Ann Arbor (Informed Comment) – Vladimir Putin just made you poorer. Your retirement funds invested in the stock market just tanked. The cost of getting to work just spiked. US energy security is imperiled even though we don’t import petroleum or methane gas from Russia. High prices affect everyone in the world, and US allies such as Europe and Japan are especially vulnerable to fuel shortages. On the gasoline side, even the US is in jeopardy.
Jeopardy is the right word. It comes from the Old French jeu parti, a divided game. It describes reaching a point in a game like chess where you have an equal chance of winning or losing. America is at an inflection point. We haven’t made the kind of progress on green energy that some other industrialized countries have, and so we are endangering the planet.
But the fossil fuel lobbies are also, and I want to underline this, endangering our national security and that of our major allies.
We are hostage to madmen like Putin, as long as we remain beholden to fossil fuels. If we could get all our electricity from wind, solar, hydro and batteries and if we could run all our vehicles off those sources, we’d be truly independent and protected from such price spikes.
Just as the head of the Republican Party, Donald Trump, has been swooning over Putin’s “genius” in invading Ukraine, the GOP in general has been bribed by Big Oil to keep us beholden to the international energy markets.
President Biden’s Build Back Better bill had $550 billion in it to jumpstart our energy transformation, but it has been blocked by traitors to our national security –by the 50 Republican senators and by Joe Manchin and Kyrsten Sinema. Manchin is perhaps the most corrupt man in American public life, since he is voting against Build Back Better to protect his own coal investments. He is sacrificing our nation’s well-being so he can drive a fancy imported car that is a gas-guzzler and makes us dependent.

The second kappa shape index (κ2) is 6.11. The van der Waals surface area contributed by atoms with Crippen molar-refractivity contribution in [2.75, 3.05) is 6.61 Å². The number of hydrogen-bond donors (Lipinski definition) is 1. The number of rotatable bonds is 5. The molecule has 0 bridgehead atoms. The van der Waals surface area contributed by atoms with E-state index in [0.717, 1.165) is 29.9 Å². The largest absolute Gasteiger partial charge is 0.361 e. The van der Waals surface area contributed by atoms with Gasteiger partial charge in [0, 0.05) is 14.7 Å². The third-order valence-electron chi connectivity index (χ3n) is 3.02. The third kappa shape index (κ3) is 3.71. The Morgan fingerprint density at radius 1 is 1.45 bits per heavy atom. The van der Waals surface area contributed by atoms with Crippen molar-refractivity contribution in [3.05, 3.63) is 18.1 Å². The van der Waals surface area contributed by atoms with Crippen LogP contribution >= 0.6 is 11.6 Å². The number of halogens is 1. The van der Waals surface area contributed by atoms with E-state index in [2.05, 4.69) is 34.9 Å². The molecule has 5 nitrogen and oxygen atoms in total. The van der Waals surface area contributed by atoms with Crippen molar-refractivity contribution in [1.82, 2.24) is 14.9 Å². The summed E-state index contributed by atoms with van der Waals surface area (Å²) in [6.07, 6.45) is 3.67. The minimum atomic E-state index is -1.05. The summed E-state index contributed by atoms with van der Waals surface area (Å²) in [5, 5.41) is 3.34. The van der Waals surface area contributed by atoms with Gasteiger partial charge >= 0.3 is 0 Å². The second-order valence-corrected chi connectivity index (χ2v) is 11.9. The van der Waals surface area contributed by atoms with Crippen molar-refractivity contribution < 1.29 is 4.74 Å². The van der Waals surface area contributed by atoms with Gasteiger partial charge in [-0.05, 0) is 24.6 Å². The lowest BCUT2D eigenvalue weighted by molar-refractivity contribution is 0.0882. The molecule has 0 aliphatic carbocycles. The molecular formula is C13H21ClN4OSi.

NPR explains that if BBB passed, “Homeowners would get incentives to install rooftop solar and insulate their homes to become more energy efficient. Electric car rebates would grow to $12,500 for a middle class family. Clean energy companies would receive tax rebates for manufacturing in the U.S., since China currently produces the majority of solar panels worldwide.”
I can tell you what the cost of wind and solar fuel will be in 25 years. It will be zero, just as it is now. I have solar panels on my house that generate as much as 600 kilowatt hours a month in the sunnier parts of the year, and I don’t pay a dime for the sunlight. The only cost was buying and installing the panels, which long since paid for themselves. Likewise, I leased a plug-in hybrid electric car for a few years and mostly charged it off my solar panels (university teaching has irregular hours, even if often 60 of them, each week). I drove for free.
Going green is not a pipe dream. Scotland, an advanced industrialized country within the United Kingdom, gets virtually all of its electricity from wind and hydro now. Germany gets 40-45% of its electricity from wind, solar and hydro.
The Russian invasion of Ukraine on Thursday morning pushed the Brent crude price of oil futures above $100 per barrel for the first time since August, 2014. The US West Texas Intermediate crude oil futures spiked to $96.32, also a nearly 8-year high. The last time that happened, the average price of gasoline rose to $3.70 a gallon.
The high transportation fuel costs could take a point off US economic growth this year, which helps explain the plummeting stock market.
The United States’ transportation infrastructure is heavily dependent on petroleum and this year that means that America’s energy security is in danger. The US will import more petroleum this year than it exports, according to the Energy Information Agency, unlike the last two years, when hydraulic fracturing enabled oil companies to supply the U.S. and then export some petroleum as well. Fracked wells have a 40% to 60% depletion rate (that is, they are shallow) and so go dry much more quickly than ordinary drilled oil fields.
Although there is a small price difference in global oil markets, petroleum is basically one market around the world, so if other people’s gasoline prices go up, so do ours. We’re all competing for the same pool of oil supplies, whether they are in the US or abroad.
US methane gas is now also increasingly integrated into the world market, exposing Americans to price spikes created by events like the Ukraine war. For a long time methane gas was relatively inexpensive because it was hard to export and so there wasn’t so much competition for the North American supply. But the gas industry has gone in for Liquefied Natural Gas (LNG), which is exported by ship all over the world and now accounts for 40% of Europe’s supply. The American consumer is therefore now competing for that gas, and this winter will pay for it through the nose.
In contrast, if you have an electric furnace and heat your house with electricity supplied by wind or solar, you are depending on resources that are not playthings of the Vladimir Putins of the world.
In fact, the only good thing about the high methane gas and high gasoline prices we are in for this year is that they will cause more consumers to explore renewable electricity and electric cars, which were already cheaper before the crisis.